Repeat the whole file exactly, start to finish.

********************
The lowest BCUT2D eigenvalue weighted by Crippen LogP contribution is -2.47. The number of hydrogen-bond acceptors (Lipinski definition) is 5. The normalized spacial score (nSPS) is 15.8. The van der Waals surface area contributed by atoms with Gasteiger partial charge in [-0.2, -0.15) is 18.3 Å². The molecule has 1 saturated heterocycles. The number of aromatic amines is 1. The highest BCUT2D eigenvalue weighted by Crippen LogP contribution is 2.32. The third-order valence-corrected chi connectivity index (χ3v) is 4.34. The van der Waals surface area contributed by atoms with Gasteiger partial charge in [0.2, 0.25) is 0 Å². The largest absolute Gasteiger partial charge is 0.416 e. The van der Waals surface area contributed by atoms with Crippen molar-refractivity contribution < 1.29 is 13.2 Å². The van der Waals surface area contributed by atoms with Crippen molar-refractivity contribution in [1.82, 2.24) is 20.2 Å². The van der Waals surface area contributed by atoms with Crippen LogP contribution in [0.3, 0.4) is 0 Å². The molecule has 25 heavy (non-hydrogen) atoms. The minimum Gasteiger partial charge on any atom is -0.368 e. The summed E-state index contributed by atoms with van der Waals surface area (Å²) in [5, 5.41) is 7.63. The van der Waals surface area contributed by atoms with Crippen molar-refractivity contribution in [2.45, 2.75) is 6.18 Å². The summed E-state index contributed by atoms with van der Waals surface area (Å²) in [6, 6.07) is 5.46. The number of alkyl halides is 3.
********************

The lowest BCUT2D eigenvalue weighted by Crippen LogP contribution is -2.47. The number of hydrogen-bond acceptors (Lipinski definition) is 5. The normalized spacial score (nSPS) is 15.8. The van der Waals surface area contributed by atoms with Gasteiger partial charge in [-0.2, -0.15) is 18.3 Å². The molecule has 1 saturated heterocycles. The number of aromatic amines is 1. The highest BCUT2D eigenvalue weighted by Crippen LogP contribution is 2.32. The third-order valence-corrected chi connectivity index (χ3v) is 4.34. The van der Waals surface area contributed by atoms with Gasteiger partial charge in [0.2, 0.25) is 0 Å². The largest absolute Gasteiger partial charge is 0.416 e. The van der Waals surface area contributed by atoms with Crippen molar-refractivity contribution < 1.29 is 13.2 Å². The van der Waals surface area contributed by atoms with Crippen molar-refractivity contribution in [1.82, 2.24) is 20.2 Å². The van der Waals surface area contributed by atoms with Crippen LogP contribution in [0.3, 0.4) is 0 Å². The molecule has 25 heavy (non-hydrogen) atoms. The minimum Gasteiger partial charge on any atom is -0.368 e. The summed E-state index contributed by atoms with van der Waals surface area (Å²) in [5, 5.41) is 7.63. The van der Waals surface area contributed by atoms with Crippen molar-refractivity contribution in [2.45, 2.75) is 6.18 Å². The summed E-state index contributed by atoms with van der Waals surface area (Å²) in [6, 6.07) is 5.46. The number of alkyl halides is 3.